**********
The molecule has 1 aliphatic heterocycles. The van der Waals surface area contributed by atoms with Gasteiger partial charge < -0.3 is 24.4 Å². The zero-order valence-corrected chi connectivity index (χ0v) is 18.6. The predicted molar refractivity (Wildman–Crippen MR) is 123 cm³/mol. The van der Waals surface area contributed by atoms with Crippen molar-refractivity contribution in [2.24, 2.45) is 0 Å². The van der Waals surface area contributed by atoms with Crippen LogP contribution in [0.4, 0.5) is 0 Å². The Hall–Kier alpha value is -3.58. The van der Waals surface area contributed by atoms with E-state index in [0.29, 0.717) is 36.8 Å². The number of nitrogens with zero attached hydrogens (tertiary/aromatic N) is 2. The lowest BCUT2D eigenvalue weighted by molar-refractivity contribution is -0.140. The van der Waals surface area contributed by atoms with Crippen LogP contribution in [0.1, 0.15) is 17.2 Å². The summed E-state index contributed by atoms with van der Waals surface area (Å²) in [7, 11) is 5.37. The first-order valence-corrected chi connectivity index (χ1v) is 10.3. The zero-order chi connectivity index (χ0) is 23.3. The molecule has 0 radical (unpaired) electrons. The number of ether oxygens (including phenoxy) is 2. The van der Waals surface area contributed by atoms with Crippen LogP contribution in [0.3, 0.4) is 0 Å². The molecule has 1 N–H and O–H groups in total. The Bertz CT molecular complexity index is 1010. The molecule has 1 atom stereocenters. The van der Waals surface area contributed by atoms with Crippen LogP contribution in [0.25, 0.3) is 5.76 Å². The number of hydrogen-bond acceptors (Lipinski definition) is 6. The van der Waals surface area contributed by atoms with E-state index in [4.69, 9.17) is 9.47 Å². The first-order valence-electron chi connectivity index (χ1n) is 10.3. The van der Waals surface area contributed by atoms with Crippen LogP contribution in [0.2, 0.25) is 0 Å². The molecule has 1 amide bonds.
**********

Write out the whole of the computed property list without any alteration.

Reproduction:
The molecule has 1 aliphatic heterocycles. The van der Waals surface area contributed by atoms with Gasteiger partial charge < -0.3 is 24.4 Å². The zero-order valence-corrected chi connectivity index (χ0v) is 18.6. The predicted molar refractivity (Wildman–Crippen MR) is 123 cm³/mol. The van der Waals surface area contributed by atoms with Crippen molar-refractivity contribution in [2.24, 2.45) is 0 Å². The van der Waals surface area contributed by atoms with Crippen LogP contribution in [0.4, 0.5) is 0 Å². The Hall–Kier alpha value is -3.58. The van der Waals surface area contributed by atoms with E-state index in [0.29, 0.717) is 36.8 Å². The number of nitrogens with zero attached hydrogens (tertiary/aromatic N) is 2. The lowest BCUT2D eigenvalue weighted by molar-refractivity contribution is -0.140. The van der Waals surface area contributed by atoms with Crippen LogP contribution in [0.1, 0.15) is 17.2 Å². The summed E-state index contributed by atoms with van der Waals surface area (Å²) in [7, 11) is 5.37. The first-order valence-corrected chi connectivity index (χ1v) is 10.3. The zero-order chi connectivity index (χ0) is 23.3. The molecule has 0 radical (unpaired) electrons. The number of ether oxygens (including phenoxy) is 2. The van der Waals surface area contributed by atoms with Crippen LogP contribution in [0.3, 0.4) is 0 Å². The molecule has 1 N–H and O–H groups in total. The Bertz CT molecular complexity index is 1010. The molecule has 1 atom stereocenters. The van der Waals surface area contributed by atoms with Crippen LogP contribution in [0.25, 0.3) is 5.76 Å². The number of hydrogen-bond acceptors (Lipinski definition) is 6. The van der Waals surface area contributed by atoms with E-state index in [4.69, 9.17) is 9.47 Å². The first-order valence-electron chi connectivity index (χ1n) is 10.3. The van der Waals surface area contributed by atoms with Crippen LogP contribution in [0.2, 0.25) is 0 Å². The molecule has 1 amide bonds.